Greg Allen, NPR’s Miami reporter got in touch earlier this week while reporting a story on SeaWorld’s efforts to rebound from its post-Blackfish malaise. Here’s the story Allen aired on All Things Considered this evening.
It’s interesting to note that SeaWorld seems to have decided that its head vet, Chris Dold, is SeaWorld’s most effective spokesperson (when I did my Shamu Stadium tour, in 2010, head trainer Kelley Flaherty-Clark was my guide.
Dold is definitely smooth, but he constructs a popular SeaWorld straw man when he says that Blackfish attacks SeaWorld’s staff as uncaring or abusive with SeaWorld’s killer whales. Quite the contrary. SeaWorld’s killer whales are worth millions and are the core of SeaWorld’s business, and therefore SeaWorld has every incentive to do everything it can to keep them healthy (and breeding). And I’ve always felt SeaWorld’s personnel, especially the trainers and Animal Care staff, are sincere in their efforts to care for the whales.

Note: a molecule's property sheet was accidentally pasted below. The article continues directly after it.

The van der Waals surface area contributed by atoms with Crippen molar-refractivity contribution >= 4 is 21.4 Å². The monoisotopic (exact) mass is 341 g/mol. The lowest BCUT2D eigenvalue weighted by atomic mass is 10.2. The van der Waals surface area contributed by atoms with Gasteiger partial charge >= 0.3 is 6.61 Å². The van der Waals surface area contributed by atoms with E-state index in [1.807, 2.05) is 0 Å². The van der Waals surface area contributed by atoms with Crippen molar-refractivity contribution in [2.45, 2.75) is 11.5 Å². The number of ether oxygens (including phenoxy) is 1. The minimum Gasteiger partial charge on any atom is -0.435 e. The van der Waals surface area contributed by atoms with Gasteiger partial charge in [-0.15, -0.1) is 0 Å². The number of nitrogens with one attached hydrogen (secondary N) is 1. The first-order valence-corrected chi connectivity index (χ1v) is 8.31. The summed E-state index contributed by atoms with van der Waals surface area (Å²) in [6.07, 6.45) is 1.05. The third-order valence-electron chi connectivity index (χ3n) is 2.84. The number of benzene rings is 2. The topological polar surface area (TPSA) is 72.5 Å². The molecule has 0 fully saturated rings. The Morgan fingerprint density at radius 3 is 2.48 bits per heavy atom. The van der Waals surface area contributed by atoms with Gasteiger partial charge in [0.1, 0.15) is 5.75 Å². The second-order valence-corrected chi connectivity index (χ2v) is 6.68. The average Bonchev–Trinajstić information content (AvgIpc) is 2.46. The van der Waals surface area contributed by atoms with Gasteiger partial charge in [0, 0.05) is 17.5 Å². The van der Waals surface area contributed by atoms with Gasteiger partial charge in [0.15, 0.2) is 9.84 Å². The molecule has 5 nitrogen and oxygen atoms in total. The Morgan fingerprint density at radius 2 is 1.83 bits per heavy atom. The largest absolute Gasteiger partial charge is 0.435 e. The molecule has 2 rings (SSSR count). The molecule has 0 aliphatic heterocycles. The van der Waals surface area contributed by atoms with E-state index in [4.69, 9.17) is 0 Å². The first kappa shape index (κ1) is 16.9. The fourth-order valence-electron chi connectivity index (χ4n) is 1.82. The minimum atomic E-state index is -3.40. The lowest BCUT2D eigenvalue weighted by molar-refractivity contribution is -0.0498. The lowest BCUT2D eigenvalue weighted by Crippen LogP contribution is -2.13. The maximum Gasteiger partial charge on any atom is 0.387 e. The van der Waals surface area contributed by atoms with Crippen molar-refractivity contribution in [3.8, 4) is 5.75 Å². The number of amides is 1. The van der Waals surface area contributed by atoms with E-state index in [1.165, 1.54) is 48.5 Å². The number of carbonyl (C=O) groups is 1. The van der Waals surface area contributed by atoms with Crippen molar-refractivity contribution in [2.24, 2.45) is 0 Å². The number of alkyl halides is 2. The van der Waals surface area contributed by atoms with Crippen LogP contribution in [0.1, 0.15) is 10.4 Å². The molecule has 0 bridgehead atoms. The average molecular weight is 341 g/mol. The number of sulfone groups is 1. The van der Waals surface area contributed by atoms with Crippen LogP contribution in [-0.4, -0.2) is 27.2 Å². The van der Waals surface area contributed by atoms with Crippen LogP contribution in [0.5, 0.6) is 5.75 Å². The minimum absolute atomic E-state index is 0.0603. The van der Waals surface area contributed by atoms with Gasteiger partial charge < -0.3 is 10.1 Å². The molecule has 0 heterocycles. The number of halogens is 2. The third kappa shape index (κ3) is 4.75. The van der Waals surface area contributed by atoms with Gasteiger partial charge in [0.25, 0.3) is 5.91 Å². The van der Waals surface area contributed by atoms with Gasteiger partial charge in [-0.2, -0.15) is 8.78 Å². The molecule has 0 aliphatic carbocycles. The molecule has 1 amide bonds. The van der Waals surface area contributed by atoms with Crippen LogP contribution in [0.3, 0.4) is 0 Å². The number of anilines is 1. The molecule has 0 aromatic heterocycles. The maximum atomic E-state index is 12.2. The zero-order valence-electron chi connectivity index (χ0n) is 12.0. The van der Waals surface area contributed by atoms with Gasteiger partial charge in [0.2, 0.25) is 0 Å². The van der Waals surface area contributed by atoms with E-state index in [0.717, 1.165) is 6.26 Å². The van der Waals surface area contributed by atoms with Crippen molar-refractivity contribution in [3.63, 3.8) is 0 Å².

But when SeaWorld’s business interests conflict with the killer whales’ interests (such as the age or frequency with which females are bred; of mother-calf separations, for example) it is usually the business interests which prevail. And, more broadly, there is a limit to what can be achieved even with sincere efforts to care for the killer whales if the environment itself is inherently unsuitable. So I wouldn’t say SeaWorld’s people are abusive. I would say the killer whale entertainment business is abusive.